An Unbroken Chain of Shared Ministry
Laura Nyro wrote a song in the mid-1960s titled “And When I Die.” Peter, Paul and Mary recorded it in 1966, and Nyro in 1967. It probably is best known in its third recording by the jazzy-rock group Blood, Sweat and Tears in 1968. While the song has no Christian theological foundation, it presents somewhat of a positive outlook on death as indicated in the chorus: “And when I die and when I’m dead, dead and gone, there’ll be one child born and a world to carry on, to carry on.” Those words can be transformed into an understanding of life, including Christian life.
As long as the second coming of Christ is delayed, births and deaths will occur. Many of those who die are Jesus people. Many of those who are born will become Jesus people. The church will continue, as well. The text for this Sunday after the Ascension of the Lord and the Sunday before the Day of Pentecost affirms this.
Sometime between the ascension and Pentecost, Peter made mention to the crowd of about 120 believers that Judas Iscariot, in accordance with Scripture, is “dead, dead and gone” and another needs to take his place as an apostle and be allotted “a share in this ministry” (v. 17). Matthias was chosen and became the first in an unbroken chain of shared ministry.
Christ taught a shared ministry. He shared life with a group of 12 men who were disciples and apostles, but He also shared life with men and women who were disciples only. He not only empowered 12 men, but as Luke 10 notes, 70 others—men and women—with whom He shared His ministry.
Perhaps we could say the 12 represent those who are professional clergy while the 70 represent all believers, thus affirming the priesthood of all Christians. Both are necessary for the church to continue in an unbroken chain of shared ministry.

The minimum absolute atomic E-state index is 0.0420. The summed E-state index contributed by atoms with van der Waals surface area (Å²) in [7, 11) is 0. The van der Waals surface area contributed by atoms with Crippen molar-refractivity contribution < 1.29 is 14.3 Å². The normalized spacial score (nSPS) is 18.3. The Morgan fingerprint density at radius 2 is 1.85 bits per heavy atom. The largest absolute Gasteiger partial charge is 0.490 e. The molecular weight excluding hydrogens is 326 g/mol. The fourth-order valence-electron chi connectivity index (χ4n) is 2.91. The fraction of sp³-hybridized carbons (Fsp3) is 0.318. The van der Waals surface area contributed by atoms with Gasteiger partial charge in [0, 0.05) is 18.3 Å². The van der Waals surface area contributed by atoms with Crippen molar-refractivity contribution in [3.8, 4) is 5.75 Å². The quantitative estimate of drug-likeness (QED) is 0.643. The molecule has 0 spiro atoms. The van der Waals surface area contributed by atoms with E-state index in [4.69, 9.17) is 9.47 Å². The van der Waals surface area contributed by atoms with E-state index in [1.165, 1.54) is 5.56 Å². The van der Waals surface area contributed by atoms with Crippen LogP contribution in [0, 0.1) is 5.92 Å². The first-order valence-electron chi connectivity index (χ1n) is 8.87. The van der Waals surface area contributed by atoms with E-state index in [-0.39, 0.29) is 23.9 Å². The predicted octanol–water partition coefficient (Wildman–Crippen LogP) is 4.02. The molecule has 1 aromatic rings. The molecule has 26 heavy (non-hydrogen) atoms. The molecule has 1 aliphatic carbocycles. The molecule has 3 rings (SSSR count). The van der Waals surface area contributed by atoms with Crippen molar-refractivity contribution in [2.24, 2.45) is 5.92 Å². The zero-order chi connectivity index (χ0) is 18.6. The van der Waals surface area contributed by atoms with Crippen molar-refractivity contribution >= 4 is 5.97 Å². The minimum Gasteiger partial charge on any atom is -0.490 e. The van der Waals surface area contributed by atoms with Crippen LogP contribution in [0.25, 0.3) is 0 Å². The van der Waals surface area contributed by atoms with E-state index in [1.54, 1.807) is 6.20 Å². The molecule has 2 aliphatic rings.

Believers Eventually Die
Peter pointed out that Judas died. Judas sold out Jesus. Peter observed that “he was numbered among us and was allotted his share in this ministry” (v. 17). He was one of them. One could argue ceaselessly whether Judas was a true disciple. While that may be a valid point, it may not be the totality of Peter’s point. Someone had died, and a replacement was needed.
Think of the various parish pastors through the centuries and other faithful servants whose faith turned to sight. Recently, I thought about all my childhood Sunday School teachers. I called each by name and realized not one of them was living. All are resting from their labor on earth. There is a greater lesson in Peter’s observation. Eventually all believers will die. We’ll be dead, dead and gone. As Markus Zusak has Death saying in his novel The Book Thief, “No one lives forever."
It can be said of those before us, “They shared in an unbroken chain of ministry,” and I hope that will be said of us.
Others Are and Will Be Selected for Ministry
Using Psalm 109:8, Peter urged the believers to select one to replace Judas. The Spirit guided them, and two good men were proposed: Justus and Matthias. They select Matthias. Justus, by the way, continued to serve. The Holy Spirit was fine with either.
Someone will be there to replace you and me when we are dead and gone. A parish pastor retires and/or dies and will be replaced by another. Sunday School teachers, choir leaders, deacons and other servants will be selected for shared ministry. In theory, the chain could be broken; but after 2,000 years, it hasn’t been broken, and Christ is still sharing His ministry. He will continue to do so.
Give thanks for the heritage of an unbroken chain of shared ministry, which will continue. Thank God. When I’m dead, dead and gone, another believer will be born again, and a church will continue!